1. maybe we should consider the beach at Santa Barbara.  It’s a lot easier that the Haight or St Marks Place.  And I think the people would be generous. Maybe.

    Regardless, it’s beyond irony to be considering this at this point: I thought we’d somehow gotten past it and wouldn’t return.  Silly me.    

  2. …the debate.  The Wall Street Journal had an ad up from McCain this morning announcing McCain had already won the debate.  And this was before he even decided to go.

    • Edger on September 27, 2008 at 12:51 am

    Last night it snowed for the first time

    Everything’s covered in white          

    How many months till the springtime

    It’s a long winter’s night

    I have to go, I feel I’m sinkin’

    I just don’t know

    But I can’t stop thinkin’


    Somewhere that’s close to the ocean

    Somewhere that’s warm and alive

    Somewhere to sleep in the open

    With the sun in my eyes

    Firefall: Mexico

    • Robyn on September 27, 2008 at 2:19 am


    • Alma on September 27, 2008 at 2:50 am

    Essay, poem, and lovely, lovely art work.

    We might all be living under bridges, and behind billboards pretty soon.  Remember if you are in a snowy climate, that newspapers make good blankets to keep the snow off.

    I was sorry to see about Jen and her partner this morning.

    Its good to see that you and your ex are getting along okay.  I thought about jumping in and saying Hi to her the other day, but figured I’d wait a few days, and give her time to settle in here.  🙂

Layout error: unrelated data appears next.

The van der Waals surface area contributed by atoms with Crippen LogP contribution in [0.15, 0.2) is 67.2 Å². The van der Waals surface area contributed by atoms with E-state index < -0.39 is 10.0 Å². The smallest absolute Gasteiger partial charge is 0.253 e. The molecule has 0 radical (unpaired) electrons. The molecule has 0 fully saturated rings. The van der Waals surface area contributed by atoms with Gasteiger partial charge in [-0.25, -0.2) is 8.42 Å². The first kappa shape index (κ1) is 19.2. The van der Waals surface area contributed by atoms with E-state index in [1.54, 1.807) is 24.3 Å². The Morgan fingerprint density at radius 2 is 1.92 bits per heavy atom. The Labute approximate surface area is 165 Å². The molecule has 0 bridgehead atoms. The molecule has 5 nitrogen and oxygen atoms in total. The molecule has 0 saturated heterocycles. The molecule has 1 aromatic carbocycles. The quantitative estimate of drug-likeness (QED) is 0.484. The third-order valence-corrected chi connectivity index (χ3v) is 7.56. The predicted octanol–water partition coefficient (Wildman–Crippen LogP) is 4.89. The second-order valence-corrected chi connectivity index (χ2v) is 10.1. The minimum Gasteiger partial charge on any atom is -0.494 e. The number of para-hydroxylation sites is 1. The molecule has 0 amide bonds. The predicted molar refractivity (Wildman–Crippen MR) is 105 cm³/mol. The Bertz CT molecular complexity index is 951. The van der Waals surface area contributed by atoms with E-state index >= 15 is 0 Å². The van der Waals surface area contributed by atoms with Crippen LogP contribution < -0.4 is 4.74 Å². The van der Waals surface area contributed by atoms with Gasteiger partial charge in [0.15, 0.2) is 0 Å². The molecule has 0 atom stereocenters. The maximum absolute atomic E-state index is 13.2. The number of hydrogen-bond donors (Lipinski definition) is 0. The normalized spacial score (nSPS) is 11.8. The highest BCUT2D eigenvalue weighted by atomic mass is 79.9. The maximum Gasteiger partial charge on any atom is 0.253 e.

• kj on September 27, 2008 at 2:53 am

    yeah!  finally turning on the tube, i guess i just can’t resist this one.

    okay, a quick story for Alma.

    so, am driving home from work and what do i see?  a big old honking bus with ‘straight talk’ express pull into a local Marriott’s.  now, i can’t resist following this bus, so i turn around and creep the old jeep through the parking lot until the bus is parked.  then i pop out and go stand by the door, which opens, and out comes a woman, young, nicely dressed, wearing a huge McCain/Palin sticker on her suit.  i don’t know what my face is registering, probably shock and awe. right away she smiles and says, “He’s not on the bus” and i reply, “That’s probably a good thing.” she looked a bit quizzical, so i asked her to please tell John McCain to find the John McCain of 2000, and tell him he doesn’t have a prayer in Missouri.  she smiled and said, “So, you’re not going to vote for him this year?” and i shook my head.  then i said, “So, has he decided to un-suspend his campaign?” and she perked up immediately to say that yes, he had, and yes, he would debate, to which i replied good. it’s clear we’re out of conversation, so i welcome her to the great state of Misery.  she sort of smiled, dipped her head and said, “Ah, so do you want a sticker?”  we both laughed at the thought… and i smiled and waved goodbye.

    the whole feel was of a campaigner who knew her candidate hadn’t a prayer.  she was nice, and pleasant, and bland.  not jaded, not hopeful, not ‘chirpy,’ just bland.  and she did have on pearl earrings.  probably 25-30 years old.